How Fascism grows and how you can stop it
With „Das is unser Land“, the Beligian director Lucas Belvaux has made a bold film about the new right-wing parties. Phil Butland was at a pre-release screening for us
Bob Fosse‘s great anti-fascist Film “Cabaret” from 1972 showed the rise of the German Nazi Party through the eyes of the artists and the middle class participants of the cabaret scene in the Weimar Republic. As the film develops, we become increasingly aware of the danger of the Nazi attacks taking place slightly off-camera. At the end of the film, when the Nazis take over the cabaret and a member of the Hitler Youth sings “Tomorrow belongs to me”, we are driven to ask “how could that have happened?”
In contrast to Fosse, the Belgian director Lucas Belvaux wants to tell us exactly how Fascism is growing in his adopted country of France. His new film “Das ist unser Land” (original title “Chez Nous”) may become as important a film as “Cabaret”. But unlike “Cabaret”, “Das ist unser Land” dispenses with vagueness and allusion, as Belvaux tries to shine a bright light on current political developments.
This film does not take place in Berlin, but in Hénart, a small industrial town in Northern France. It is not happening in the past, but today. And – just as in Marine Le Pen’s France – it is about a party which is fighting for the losers of our society, without truly breaking from its Nazi past.
The film’s main protagonist, Pauline (Émilie Dequenne) is a health visitor and the daughter of a Communist. She doesn’t vote and feels alienated from politics. “I’ve been working for 15 years, every day is worse. Only the faces of our politicians change”. Nonetheless she feels “somewhat left wing of course”. And she is convinced that society needs radical change.
With the help of Dr. Berthier (André Dussollier), a doctor with a suspect political past, Pauline meets Agnes Dorgelle (Catherine Jacob). Dorgelle is the leader of the electoral alliance Rassemblement National Populaire (RNP). The alliance is a successor to the Patriotic Block, a Nazi organisation that was founded by Agnes’s father. But Dorgelle’s election campaign puts more stress on fighting social misery than on crude racism.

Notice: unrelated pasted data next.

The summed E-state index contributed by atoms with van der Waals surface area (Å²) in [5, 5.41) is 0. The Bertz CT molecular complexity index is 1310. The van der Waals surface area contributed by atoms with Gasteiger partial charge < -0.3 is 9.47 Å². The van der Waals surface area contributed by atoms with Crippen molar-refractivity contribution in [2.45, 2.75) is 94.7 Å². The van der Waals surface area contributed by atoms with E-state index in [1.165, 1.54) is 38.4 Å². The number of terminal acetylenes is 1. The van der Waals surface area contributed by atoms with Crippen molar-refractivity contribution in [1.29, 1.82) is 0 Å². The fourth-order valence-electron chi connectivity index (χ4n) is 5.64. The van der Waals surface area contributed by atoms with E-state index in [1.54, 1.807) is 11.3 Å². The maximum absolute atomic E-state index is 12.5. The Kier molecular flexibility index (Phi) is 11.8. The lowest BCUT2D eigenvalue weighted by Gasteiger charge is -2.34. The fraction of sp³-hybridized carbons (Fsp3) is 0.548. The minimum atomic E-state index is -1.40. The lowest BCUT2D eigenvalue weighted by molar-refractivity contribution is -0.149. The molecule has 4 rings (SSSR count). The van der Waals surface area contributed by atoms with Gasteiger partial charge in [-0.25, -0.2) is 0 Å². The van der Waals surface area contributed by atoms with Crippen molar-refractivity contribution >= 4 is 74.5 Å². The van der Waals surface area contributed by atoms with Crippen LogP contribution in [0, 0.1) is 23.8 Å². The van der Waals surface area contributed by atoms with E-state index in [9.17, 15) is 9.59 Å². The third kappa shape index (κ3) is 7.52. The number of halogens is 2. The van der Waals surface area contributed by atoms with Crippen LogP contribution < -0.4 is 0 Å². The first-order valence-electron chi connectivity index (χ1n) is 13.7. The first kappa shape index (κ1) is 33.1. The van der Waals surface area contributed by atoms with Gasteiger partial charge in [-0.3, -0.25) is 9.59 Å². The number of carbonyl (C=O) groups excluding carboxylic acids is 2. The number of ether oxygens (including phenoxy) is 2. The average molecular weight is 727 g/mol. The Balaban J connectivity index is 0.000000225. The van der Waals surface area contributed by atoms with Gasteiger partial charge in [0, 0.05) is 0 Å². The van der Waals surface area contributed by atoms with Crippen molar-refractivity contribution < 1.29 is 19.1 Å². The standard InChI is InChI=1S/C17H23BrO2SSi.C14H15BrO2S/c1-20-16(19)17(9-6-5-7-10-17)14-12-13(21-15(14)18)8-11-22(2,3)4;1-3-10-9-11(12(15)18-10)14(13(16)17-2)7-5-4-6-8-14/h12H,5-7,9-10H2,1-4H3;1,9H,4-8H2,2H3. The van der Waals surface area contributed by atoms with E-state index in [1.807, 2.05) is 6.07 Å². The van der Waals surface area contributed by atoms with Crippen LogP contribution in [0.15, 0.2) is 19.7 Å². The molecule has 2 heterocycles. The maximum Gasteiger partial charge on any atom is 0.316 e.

In one of the key scenes of the film, RNP electoral candidates are taught no longer to “use racist expressions … Say pack – everyone understands that. Communitarian is also ok. Fundamentalist, Jihadist, Islamist… all good. But not camel rider, wog, dirty foreigner or nigger. No way. But if other people use this vocabulary, we’re not moralists…”
The parallels with Marine Le Pen and her tactless father Jean Marie are clear and intended. As the film goes on, a number of different people state that “Agnes Dorelle is not her father”. But just how far has the apple fallen from the tree? Is the RNP really a new party, “neither left nor right” as both Berthier and Dorgelle claim? Or is it just a means of better selling and building a Nazi organisation?
Part of the answer to this question lies with Stanko (Guillaume Gouix), an ex-schoolfriend of Pauline, with whom she starts a relationship. Stanko’s past is just as suspect as that of Dr. Berthier, but while the doctor was an MEP and part of the leadership of the Patriotic Block, Stanko was a member of their militia. When they meet, Berthier tells him “all you had to do was to agree to wear a suit. Then you’d still be with us.”
This does not mean that the party has totally broken from its right-wing thugs. Every appearance of Dorgelle is accompanied by racist attacks. The party’s agitation against Islam and migrants has murderous consequences. And Belvaux shows us how this is no unfortunate coincidence, but part of a strategy of throwing scraps at the Nazi cadre while Dorgelle distances herself from them in public.
“Das ist unser Land” topicality is tragic. The film shows brilliantly how – despite its clear and shocking racism – it is possible for ex-Leftists like Pauline, to support the Nazi party, to vote for it, and ultimately to stand for it as a mayoral candidate. The film makes no apologies for the Nazis, but it does show how a Fascist party can become attractive to many people. The political left must also carry some of the blame. It was the failure of left-wingers like Pauline’s father to effect real change, that forced her to look for solutions elsewhere.
Nonetheless, “Das ist unser Land” is not a pessimistic film, and it trusts its audience to draw its own conclusions. This means that the Nazis on the screen are not just evil stereotypes but plausible and convincing – which makes them even more dangerous. As Belvaux says “I do not demand that the audience identifies with the actors. The idea is much more that they walk in their shoes, envisage their situation, and to understand why they went in this direction.”
With this understanding of how political art can work, Belvaux has been able to make a bold and brilliant intervention in the fight against the Nazis. When asked about his motivation, he said “My hope is that the film provokes a discussion. I have tried to explain how populism functions as a great swindle. How it uses politics as a marketing instrument, and treats citizens and voters as customers, in order to meet its aims.”
“Das ist unser Land” depicts much more than the resistable rise of Marine Le Pen. It also shows us the political corruption and hopelessness that made such a rise possible. Le Pen and her Front National hated the film and tried to use the courts to prevent its release. But the new neoliberal French president Emmanuel Macron would be just as unimpressed. You could hardly get a better recommendation that that.
The original version of this review appeared in German on the marx21 Website